Qatar Fire: Expatriates Furious Over Officials’ Lackadaisical Attitude

urban, architecture, planning, development, Ten minutes after a fire broke out in Doha’s Villaggio Mall yesterday, an expatriate and Doha News reader Paula Rodrigues Duarte claimed that officials failed to discourage her from entering the mall. “Not security or police. I was actually walking towards it unknowingly till I saw people running back and turned around and left. No alarms, no sprinklers, nothing,” she wrote on the paper’s Facebook page. 19 People died in the fire, including triplets from New Zealand.

Fire alarm sounds like a door bell

Doha readers started complaining about this particular mall in 2009 when someone discovered that the fire escape doors were padlocked. Yesterday, the failure to address such complaints resulted in a terrible tragedy that killed 13 children, two firemen and four other people.

An expatriate journalist from New Zealand claimed that as he was walking through the mall yesterday with his two children, the fire alarm was so faint it sounded more like a door bell than a serious alarm.

“The volume of smoke coming out of it, it looked like you had 30 steam trains all pumping their smoke out above it,” Mr Bazley told Radio New Zealand.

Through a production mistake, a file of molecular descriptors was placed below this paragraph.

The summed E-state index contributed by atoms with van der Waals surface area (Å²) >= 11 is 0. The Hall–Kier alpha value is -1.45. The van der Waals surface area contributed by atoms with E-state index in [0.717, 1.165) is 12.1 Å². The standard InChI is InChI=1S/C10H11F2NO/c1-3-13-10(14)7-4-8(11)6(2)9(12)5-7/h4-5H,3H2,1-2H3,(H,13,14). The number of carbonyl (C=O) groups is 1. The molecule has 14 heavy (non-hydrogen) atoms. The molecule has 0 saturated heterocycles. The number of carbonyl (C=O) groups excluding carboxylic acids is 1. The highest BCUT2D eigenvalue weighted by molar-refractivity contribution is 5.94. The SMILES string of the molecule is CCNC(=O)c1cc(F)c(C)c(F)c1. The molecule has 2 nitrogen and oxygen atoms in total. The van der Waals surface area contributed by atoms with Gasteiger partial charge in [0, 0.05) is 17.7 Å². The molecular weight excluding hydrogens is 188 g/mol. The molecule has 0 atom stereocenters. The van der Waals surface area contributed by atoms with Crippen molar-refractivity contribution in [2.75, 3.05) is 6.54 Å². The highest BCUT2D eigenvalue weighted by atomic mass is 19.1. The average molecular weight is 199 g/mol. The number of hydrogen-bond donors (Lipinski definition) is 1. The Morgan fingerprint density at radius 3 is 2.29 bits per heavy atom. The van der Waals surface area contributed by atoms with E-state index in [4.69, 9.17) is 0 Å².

Qatar’s lack of fire planning

He also complained of a “complete lack of planning, a complete lack of coordination in terms of removing people from this area,” according to The Telegraph.

“Apparently the staircase to the nursery collapsed making it impossible to reach the babies except through the roof but by then it was too late, wrote Mrs. Duarte.

This is not the first time poor planning has had tragic consequences, not just in Qatar or even the Gulf, but throughout the Middle East.  Earlier this year in Beirut a building collapsed, killing at least 19 people and prompting calls from a university professor to demand better regulations to prevent further fatalities.

Too often development programs are pushed through without proper due process – a situation that Arwa unravelled with renowned mud architect Salma Samar Damluji, who sites greed as a principle driver of large scale construction projects imbued with the bigger is better mentality so common in Dubai.

No expense is spared to get these colossal malls built. The same due diligence should be paid to health and safety as well.

image via Doha News, Tumblr

More on Urban Planning in the Middle East:
Professor Urgest Stricter Regulations to Prevent Building Fatalities in Beirut
An Ant in Dubai
Oversized Load: Poop from Burj Dubai – the World’s Tallest Building

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